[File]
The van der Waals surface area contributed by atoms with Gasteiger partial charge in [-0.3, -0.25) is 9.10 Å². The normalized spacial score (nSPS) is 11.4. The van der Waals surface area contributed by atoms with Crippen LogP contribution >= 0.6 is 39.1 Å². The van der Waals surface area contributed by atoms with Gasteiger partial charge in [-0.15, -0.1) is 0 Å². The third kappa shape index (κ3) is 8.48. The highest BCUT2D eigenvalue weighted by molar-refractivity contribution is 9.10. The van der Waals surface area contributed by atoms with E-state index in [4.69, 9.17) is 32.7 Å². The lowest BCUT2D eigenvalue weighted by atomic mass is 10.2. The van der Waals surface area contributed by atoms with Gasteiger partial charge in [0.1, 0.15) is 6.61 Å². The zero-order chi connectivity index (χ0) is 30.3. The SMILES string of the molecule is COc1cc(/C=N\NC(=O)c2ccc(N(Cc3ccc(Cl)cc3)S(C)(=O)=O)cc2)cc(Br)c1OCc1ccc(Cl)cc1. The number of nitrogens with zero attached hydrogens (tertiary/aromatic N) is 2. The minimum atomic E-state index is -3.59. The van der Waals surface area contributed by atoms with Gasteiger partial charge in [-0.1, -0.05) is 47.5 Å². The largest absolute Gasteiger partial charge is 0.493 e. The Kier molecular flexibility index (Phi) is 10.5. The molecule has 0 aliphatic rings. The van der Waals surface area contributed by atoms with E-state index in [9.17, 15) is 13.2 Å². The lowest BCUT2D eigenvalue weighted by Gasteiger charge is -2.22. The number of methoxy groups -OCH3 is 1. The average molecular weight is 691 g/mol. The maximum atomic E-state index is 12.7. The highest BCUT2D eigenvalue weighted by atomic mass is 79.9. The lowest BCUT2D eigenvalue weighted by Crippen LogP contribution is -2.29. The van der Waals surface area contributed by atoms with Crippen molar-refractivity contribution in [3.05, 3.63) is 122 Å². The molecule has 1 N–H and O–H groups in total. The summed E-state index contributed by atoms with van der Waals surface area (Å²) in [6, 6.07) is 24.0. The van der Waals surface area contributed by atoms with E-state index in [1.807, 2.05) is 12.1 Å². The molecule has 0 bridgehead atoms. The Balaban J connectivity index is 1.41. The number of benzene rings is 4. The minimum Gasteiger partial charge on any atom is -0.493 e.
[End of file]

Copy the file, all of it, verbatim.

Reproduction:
The van der Waals surface area contributed by atoms with Gasteiger partial charge in [-0.3, -0.25) is 9.10 Å². The normalized spacial score (nSPS) is 11.4. The van der Waals surface area contributed by atoms with Crippen LogP contribution >= 0.6 is 39.1 Å². The van der Waals surface area contributed by atoms with Gasteiger partial charge in [-0.15, -0.1) is 0 Å². The third kappa shape index (κ3) is 8.48. The highest BCUT2D eigenvalue weighted by molar-refractivity contribution is 9.10. The van der Waals surface area contributed by atoms with E-state index in [4.69, 9.17) is 32.7 Å². The lowest BCUT2D eigenvalue weighted by atomic mass is 10.2. The van der Waals surface area contributed by atoms with Gasteiger partial charge in [0.1, 0.15) is 6.61 Å². The zero-order chi connectivity index (χ0) is 30.3. The SMILES string of the molecule is COc1cc(/C=N\NC(=O)c2ccc(N(Cc3ccc(Cl)cc3)S(C)(=O)=O)cc2)cc(Br)c1OCc1ccc(Cl)cc1. The number of nitrogens with zero attached hydrogens (tertiary/aromatic N) is 2. The minimum atomic E-state index is -3.59. The van der Waals surface area contributed by atoms with Gasteiger partial charge in [-0.1, -0.05) is 47.5 Å². The largest absolute Gasteiger partial charge is 0.493 e. The Kier molecular flexibility index (Phi) is 10.5. The molecule has 0 aliphatic rings. The van der Waals surface area contributed by atoms with E-state index in [9.17, 15) is 13.2 Å². The lowest BCUT2D eigenvalue weighted by Gasteiger charge is -2.22. The number of methoxy groups -OCH3 is 1. The average molecular weight is 691 g/mol. The maximum atomic E-state index is 12.7. The highest BCUT2D eigenvalue weighted by atomic mass is 79.9. The lowest BCUT2D eigenvalue weighted by Crippen LogP contribution is -2.29. The van der Waals surface area contributed by atoms with Crippen molar-refractivity contribution in [3.05, 3.63) is 122 Å². The molecule has 1 N–H and O–H groups in total. The summed E-state index contributed by atoms with van der Waals surface area (Å²) in [6, 6.07) is 24.0. The van der Waals surface area contributed by atoms with E-state index in [1.807, 2.05) is 12.1 Å². The molecule has 0 bridgehead atoms. The Balaban J connectivity index is 1.41. The number of benzene rings is 4. The minimum Gasteiger partial charge on any atom is -0.493 e.